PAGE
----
Mdeii Life - Anand Krishnamoorthi's blog
Saturday, January 28, 2006
Range De Basanti
Hated it! Regressive piece of Hindi trash.
I sometimes try to avoid being judgmental: one, it shows that I know it all, which would hardly make me appear any humble; and two, the terribly mercenary I am, I can hardly afford to, in this stage of my career, estrange many who might eventually give me work. But I make an overall exemption in this case.
Wednesday, January 25, 2006
Anticipating my intended return home, I have finally been bestowed with the pleasure of being in posession of my own computer. Now if that isn't a convoluted sentence, then someone please tell me why IE is better than firefox in handling Tamil websites?
Monday, January 09, 2006
Back to the dark side of the moon
I get back to work tomorrow and off the web at-least until late Feb, but before that I tried to treat myself and went on a little excursion to London. Did the customary gallery tour all over again. I can never tire of that!
After a morning with Turner and Stubbs, and having walked as fast as I could away from a Hindi film song shoot on Trafalgar Square, I took a nice little stroll on the South Bank.
The NFT has a very comprehensive Jean Renoir retrospective on right now, so walked in and caught a little gem of a film: Boudu sauve des eaux (1932). It is nice to remind oneself that not every film before the 1960s was moralistic and stifled.
Londoners should be familiar with the old-book-sellers under Waterloo Bridge. My landlord who once made a film on them tells me that they've been there for at-least a couple of decades. Chennai has a good bunch of these guys, and every discerning book-scavenger knows where the best ones are. Well, to cut a long story short, within five minutes of browsing through the 'collection' I found a book that I'd been looking for for a while now. Not available that easily (I found only the German original being sold online), I very badly wanted to get hold of it for a screenplay I intend to work on. When I initially walked through the piles of books I even rubbished thoughts of a dramatically serendipitous nature: but say what you may, there it was, right in front of my eyes, waiting to be picked up and promptly deposited in my rucksack! The bookseller admitted to quite like my tale. Certainly made my day.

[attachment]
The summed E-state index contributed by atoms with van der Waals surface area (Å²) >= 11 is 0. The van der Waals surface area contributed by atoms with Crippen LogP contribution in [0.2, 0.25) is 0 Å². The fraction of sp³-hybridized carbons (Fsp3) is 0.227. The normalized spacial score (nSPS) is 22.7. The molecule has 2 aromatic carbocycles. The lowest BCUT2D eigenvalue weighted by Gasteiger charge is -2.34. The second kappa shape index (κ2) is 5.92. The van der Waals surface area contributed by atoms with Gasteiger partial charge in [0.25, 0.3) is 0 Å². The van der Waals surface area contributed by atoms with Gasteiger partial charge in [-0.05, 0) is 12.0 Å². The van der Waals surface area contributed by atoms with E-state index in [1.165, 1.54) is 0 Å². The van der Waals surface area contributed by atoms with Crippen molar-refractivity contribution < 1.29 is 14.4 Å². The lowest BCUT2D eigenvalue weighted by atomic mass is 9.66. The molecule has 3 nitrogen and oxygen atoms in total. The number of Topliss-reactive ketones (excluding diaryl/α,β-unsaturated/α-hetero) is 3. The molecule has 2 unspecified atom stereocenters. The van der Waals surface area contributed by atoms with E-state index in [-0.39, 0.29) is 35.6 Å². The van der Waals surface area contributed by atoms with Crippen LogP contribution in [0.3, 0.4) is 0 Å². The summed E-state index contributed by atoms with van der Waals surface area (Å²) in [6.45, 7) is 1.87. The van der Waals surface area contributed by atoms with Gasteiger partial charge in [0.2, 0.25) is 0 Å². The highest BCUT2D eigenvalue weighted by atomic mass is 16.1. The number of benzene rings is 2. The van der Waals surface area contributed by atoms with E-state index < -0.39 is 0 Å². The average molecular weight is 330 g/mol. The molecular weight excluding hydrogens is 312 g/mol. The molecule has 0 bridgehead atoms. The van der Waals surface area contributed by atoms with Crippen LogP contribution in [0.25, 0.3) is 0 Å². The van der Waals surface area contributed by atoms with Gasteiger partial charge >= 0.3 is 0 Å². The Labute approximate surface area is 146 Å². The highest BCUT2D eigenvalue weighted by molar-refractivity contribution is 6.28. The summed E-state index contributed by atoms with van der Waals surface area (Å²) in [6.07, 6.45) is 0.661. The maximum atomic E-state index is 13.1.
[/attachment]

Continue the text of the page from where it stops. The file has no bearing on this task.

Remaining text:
While the sky relented a little, I walked further along the South Bank listening to the relaxing sound of water lapping the embankment, walked across the river and to St Paul's, where I was greeted by the surreal sight of a rather large line-drawing of the facade where the building should've been, with the dome sticking up out of it. After the briefest of peeks inside, I walked back across the bridge in search of more institutionalised surrealism to the Tate, where I managed to catch a couple of screenings, which included Bunuel and Dali's Un chien andalou(1929) and Rene Clair's very funny Entr'acte(1924).
Walked, then ran, took a second look at my wristwatch and then dove into the tube to Victoria and caught the coach back to Bristol.
The thing is, there is so much to see in London, that one can never do justice to what it has to offer. There is always something put-off for the 'next time'. I reserve the same special affinty for London that I reserve for Bombay. The charm of a big city you don't quite live in, but love to visit.
Sunday, January 01, 2006
Nothing much has changed from Chennai. I still go to the movies by myself!
Yet, I'd prefer that anyday to watching a film 'alone', however big the home telly is.
Anyway, not since the Indiana Jones films, especially since Raiders... have I enjoyed an adventure story this much. Even though I am only a moderately mad fan of the Lord of the Rings films, Peter Jackson's filmmaking expertise took my fancy in one scene where Gollum has a heated argument with himself.
Getting back to Kong; while I don't find a constantly roving camera, mood music and quick cuts to be terribly creative cinematically, once Jackson has you sucked into the narrative with exceptional use of the medium (I have to admit, last admired in Spider-Man), these minor aberrations become as insignificant as the far-fetched fantasies of lost tribes and dinosaurs. Much the same reasons for the success of the Spielberg films.
Even the violent sense of humour is a-la Spielberg, but Jackson's film goes beyond that. He does not begin the film with the hero dramatically extricating himself from the jaws of death, but instead chooses little vignettes of poverty and social gloom: very gently told without much melodrama, that you begin to wonder if this film is a glorious escapist adventure at all. This Jackson reiterates with a gruesome death of a nice character every few minutes or so.
The remarks by one kid leaving the packed cinema at the end of it summarised it well: "It was too dark man... it was too dark!"
King Kong lost its nice sense of humour halfway through and ended up taking itself too seriously. I would not fault this as this only appears to be the deliberate intention of the filmmakers. I can only admire the way they were able to suck the audience so well into the film that they could even afford to dispense with a glorious Spielberg ending for what comes in the guise of an Indiana Jones film.
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